Material World: ‘The Spirit Level’ at Gladstone and Donald Moffett at Boesky

“The Spirit Level,” curated by Ugo Rondinone into every last corner of Gladstone Gallery’s two large spaces in Chelsea, unfolds like a Rosicrucian initiation ceremony, beginning with genuine awe framed in circus colors and simulated horror; moving on through celestial allusions, sex magic, decorative symbols and heavy-handed numerology; and ending in a series of archetypal busts with their crown-chakras open and ready for divine wisdom to pour in.

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The ceremony commences at the 21st Street space with Peter Buggenhout’s three crouched and leaning constructions, The Blind Leading the Blind #35, #47 and #48. Made from foam, epoxy, polyurethane and garbage, and covered with ordinary dust but with the murky, brownish, rat-colored gray of ancient dirt, they look at first like accidental accumulations of wreckage pulled up from the ocean floor, but slowly resolve into forms—the pillar, the crouching rodent—too strong to be vulnerable to any degradations of their surfaces. Paraffin-coated crepe-paper leaves by Martin Boyce drift across the floor and black screen-printed stars by Joe Bradley hang on the walls. The feeling of apocalyptic wreckage is completed by two particolored, unstretched canvases by Sam Gilliam, Wall Cascade and Close to Trees, hanging from the ceiling. In the back, when the artist isn’t walking in it up to the gallery’s 24th Street space and back, hangs Kim Jones’s wood and twine “Mudman” costume, along with boots, and a metal bucket of dirt.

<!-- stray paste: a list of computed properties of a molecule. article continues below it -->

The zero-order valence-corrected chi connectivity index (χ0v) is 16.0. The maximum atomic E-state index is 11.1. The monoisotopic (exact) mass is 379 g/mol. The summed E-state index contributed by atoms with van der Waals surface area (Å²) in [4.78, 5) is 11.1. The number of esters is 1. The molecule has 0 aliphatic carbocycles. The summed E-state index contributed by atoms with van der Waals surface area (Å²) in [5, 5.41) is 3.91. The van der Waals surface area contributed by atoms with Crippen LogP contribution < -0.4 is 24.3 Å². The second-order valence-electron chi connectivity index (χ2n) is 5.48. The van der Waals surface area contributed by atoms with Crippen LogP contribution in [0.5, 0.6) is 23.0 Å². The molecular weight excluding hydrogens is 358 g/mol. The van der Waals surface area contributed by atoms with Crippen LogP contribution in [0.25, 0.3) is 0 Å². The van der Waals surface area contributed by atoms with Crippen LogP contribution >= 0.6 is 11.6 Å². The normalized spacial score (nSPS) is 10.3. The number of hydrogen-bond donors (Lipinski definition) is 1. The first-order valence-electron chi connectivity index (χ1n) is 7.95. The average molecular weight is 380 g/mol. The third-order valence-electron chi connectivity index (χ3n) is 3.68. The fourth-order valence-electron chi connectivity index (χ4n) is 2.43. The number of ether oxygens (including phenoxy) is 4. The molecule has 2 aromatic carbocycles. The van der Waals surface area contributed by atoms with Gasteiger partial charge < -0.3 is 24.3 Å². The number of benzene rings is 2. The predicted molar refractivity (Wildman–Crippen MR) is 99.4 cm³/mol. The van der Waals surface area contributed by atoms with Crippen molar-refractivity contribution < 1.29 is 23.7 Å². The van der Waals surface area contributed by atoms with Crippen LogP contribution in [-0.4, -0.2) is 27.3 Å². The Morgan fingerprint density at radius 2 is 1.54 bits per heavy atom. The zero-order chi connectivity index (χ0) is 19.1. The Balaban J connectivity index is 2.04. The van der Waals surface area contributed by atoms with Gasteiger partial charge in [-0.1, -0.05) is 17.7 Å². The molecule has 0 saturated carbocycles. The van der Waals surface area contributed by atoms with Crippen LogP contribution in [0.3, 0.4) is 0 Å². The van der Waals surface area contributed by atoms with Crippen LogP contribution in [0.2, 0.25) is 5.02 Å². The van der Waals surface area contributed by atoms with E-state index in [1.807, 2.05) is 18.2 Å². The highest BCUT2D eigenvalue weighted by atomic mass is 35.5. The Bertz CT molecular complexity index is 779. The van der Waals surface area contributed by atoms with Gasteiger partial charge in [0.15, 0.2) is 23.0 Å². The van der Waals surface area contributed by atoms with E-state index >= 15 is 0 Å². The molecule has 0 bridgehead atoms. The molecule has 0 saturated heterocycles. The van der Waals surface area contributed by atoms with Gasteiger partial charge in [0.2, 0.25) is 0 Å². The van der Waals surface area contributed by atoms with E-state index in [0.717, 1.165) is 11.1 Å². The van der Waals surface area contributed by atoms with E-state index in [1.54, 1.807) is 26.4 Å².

Swiss artist Hans Schärer spent two decades painting formally consistent, faux-primitive, chromatically wild variations on an oval, simplified Madonna shaped like an aura diagram or a Japanese daruma. Schärer was self-taught, but his Madonnas read as sophisticated, if not necessarily self-conscious, insider homages to outsider unbalance and preoccupation. The 1975 Madonna is striped in white and muddy pink and has a blood-red mandorla-shape third eye that makes an ankh or palm-tree trefoil with the other two; another blood-dripping oval in its breastbone; and a grimace of realistic looking teeth that are actually carefully chosen pebbles. The 1976 Madonna has burnt black lips sewn together with thread. However deeply he leaned over the abyss of discomfort, Schärer at every moment remained distinctly in control. Upstairs, half a dozen headless, hermaphroditic, cigarette-butt Venuses by Al Hansen, from the ’70s through the ’90s, keep company with Rudolf Schwarzkogler’s 13-part photographic series of stagey, gauze-wrapped scenes of medical horror.

At 24th Street, the initiate walks over three pieces by Latifa Echakhch, consisting of five or seven color-coordinated, prayer-rug-style carpets cut into open frames—as al-Hallaj said, “There is nothing in my turban but God!”—through a corridor of six moon paintings by Ann Craven, their circle-on-black simplicity not abstract but mythological. The three on the left duplicate, in reverse, the three on the right, made in plein air. An unwrapped, painted mop head, by Kim Jones, hangs on the wall like a scalp.